Brenden: I was okay to believe "time is a flat circle" means that all the murders are "the same" which is of course fuel for Ross's POV.
Frazier: If there's one thing I hope he takes away from what worked and didn't this year, I hope it's that you can flesh a case out while still focusing on the people. And you know, three dimensional women.
Justin: Yes, even without his saying so, it's clear this was not about the murders and the psychology or meaning of them. It's more about Real Men and how they deal with this gruesome, fucked up world.
Brenden: I mean, I think there is room for show's like this. Just make more Orange is the New Black and Broad City. Eight episodes of dudes being dudes is fine in a world where that is half the content not 90%.
Ross: You read Mo Ryan's piece on who makes HBO shows, yeah? Reading that and then watching True Detective... I don't know, man. Maybe there isn't room for a show like this right now?
Brenden: See, Ross, that is hard for me to swallow. If there is an audience presumably these shows pay for themselves. HBO theoretically has infinite spots in its line-up and the creative team behind this created something I liked more than so much. Take House of Cards, take Black Sails, take The Following. And when we use the culture to silence voices rather than nurture new one's what does that say? this isn't a zero sum game. Jill Soloway isn't going to get another show just because they don't make True Detective.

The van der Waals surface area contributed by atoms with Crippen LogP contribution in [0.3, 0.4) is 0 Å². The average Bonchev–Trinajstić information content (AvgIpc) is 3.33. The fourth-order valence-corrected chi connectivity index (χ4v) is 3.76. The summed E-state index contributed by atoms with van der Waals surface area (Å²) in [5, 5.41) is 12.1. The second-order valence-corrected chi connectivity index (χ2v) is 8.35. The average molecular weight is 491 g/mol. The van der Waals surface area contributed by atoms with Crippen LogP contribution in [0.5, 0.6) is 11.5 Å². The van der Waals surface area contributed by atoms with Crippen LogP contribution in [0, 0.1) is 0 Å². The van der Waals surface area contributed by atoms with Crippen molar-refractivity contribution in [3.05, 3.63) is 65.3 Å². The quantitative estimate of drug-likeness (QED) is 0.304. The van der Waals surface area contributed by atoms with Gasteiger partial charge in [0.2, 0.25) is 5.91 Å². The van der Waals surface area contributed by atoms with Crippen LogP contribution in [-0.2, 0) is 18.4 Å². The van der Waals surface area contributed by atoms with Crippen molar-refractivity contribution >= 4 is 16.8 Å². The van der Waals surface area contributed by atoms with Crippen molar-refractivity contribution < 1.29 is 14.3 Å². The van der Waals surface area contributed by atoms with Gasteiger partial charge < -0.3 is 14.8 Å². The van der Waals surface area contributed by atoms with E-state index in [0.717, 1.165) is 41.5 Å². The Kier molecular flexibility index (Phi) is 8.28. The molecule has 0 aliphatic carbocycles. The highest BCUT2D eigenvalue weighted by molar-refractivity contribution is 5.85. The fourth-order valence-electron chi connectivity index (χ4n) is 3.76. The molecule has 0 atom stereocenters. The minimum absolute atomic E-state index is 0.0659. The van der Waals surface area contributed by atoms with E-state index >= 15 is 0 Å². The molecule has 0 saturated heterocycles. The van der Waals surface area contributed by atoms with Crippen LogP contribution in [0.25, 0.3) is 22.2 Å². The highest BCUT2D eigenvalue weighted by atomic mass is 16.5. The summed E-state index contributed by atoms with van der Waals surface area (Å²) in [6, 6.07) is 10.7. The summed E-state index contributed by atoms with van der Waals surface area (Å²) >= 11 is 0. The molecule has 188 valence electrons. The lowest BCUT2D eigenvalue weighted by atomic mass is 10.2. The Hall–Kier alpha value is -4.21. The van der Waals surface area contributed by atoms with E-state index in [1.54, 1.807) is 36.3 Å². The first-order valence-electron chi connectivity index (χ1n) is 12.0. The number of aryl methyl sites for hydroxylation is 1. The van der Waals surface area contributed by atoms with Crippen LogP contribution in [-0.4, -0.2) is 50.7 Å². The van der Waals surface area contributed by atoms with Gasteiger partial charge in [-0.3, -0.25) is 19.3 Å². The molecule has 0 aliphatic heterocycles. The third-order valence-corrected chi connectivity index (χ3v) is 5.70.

Ross: I think the network perspectives on whether there's an audience has probably calcified, though. But you're right, it's not a zero sum game, and I'm being totalitarian when I suggest that we should not make True Detective. I'm just annoyed that this show became such a smash.
Brenden: People need to anoint a Sunday night drama. We crave water cooler.
Frazier: Crime is just such an easy draw, too.
Ross: It is. This show just had all the right elements. It was technically polished, but it felt like it could've been made in a fucking lab to get people to watch it. McConaissance plus Lost-type mystery plus serial killers plus antlers plus boobs.
Frazier: I feel you. I had the same overrated reaction to House of Cards. It's not enough for a new show to be good, if it's good it's THE TRUTH.
Brenden: House of Cards is not a good script.
Ross: It's just how the Internet reacts to stuff. I blame the Internet for all the hyperbolic glee around this show. The dominant voice of the Internet is so often all or nothing. And everyone got all in for True D.
Brenden: I mean how many think pieces can their be. "Oh shit, a show written by a novelist had literary references"—yeah dog, so does every show ever.
Ross: And a handful of literary references does not automatically fucking make a show a literary object. Like, just because you talk about a thing or allude to a thing does not mean you are doing serious work with that thing. Christ. But I had a great time watching McConaughey's face. So there's that.
Frazier: And Woody was no slouch either.
Ross: Yeah, Woody just had the less showy role. So he won't be discussed as much. Always looked like a cow chewing cud.
Brenden: McConaughey is Jennifer Lawrence for men. I giggle with glee no matter what he does.
Ross: Closing thoughts?
Frazier: Great new pulp show and enabler of the dope anthology resurgence, if wildly overrated by Internet mass hysteria.
Ross: Props to the anthology/miniseries format.
Brenden: So is our takeaway that we're split on the show, but we all hate the Internet? For real my last thought is that I enjoyed the show for what it was, but all the people who found more than was actually there soured my experience a bit. I was drunk on this show and every Monday I woke up hungover on think pieces.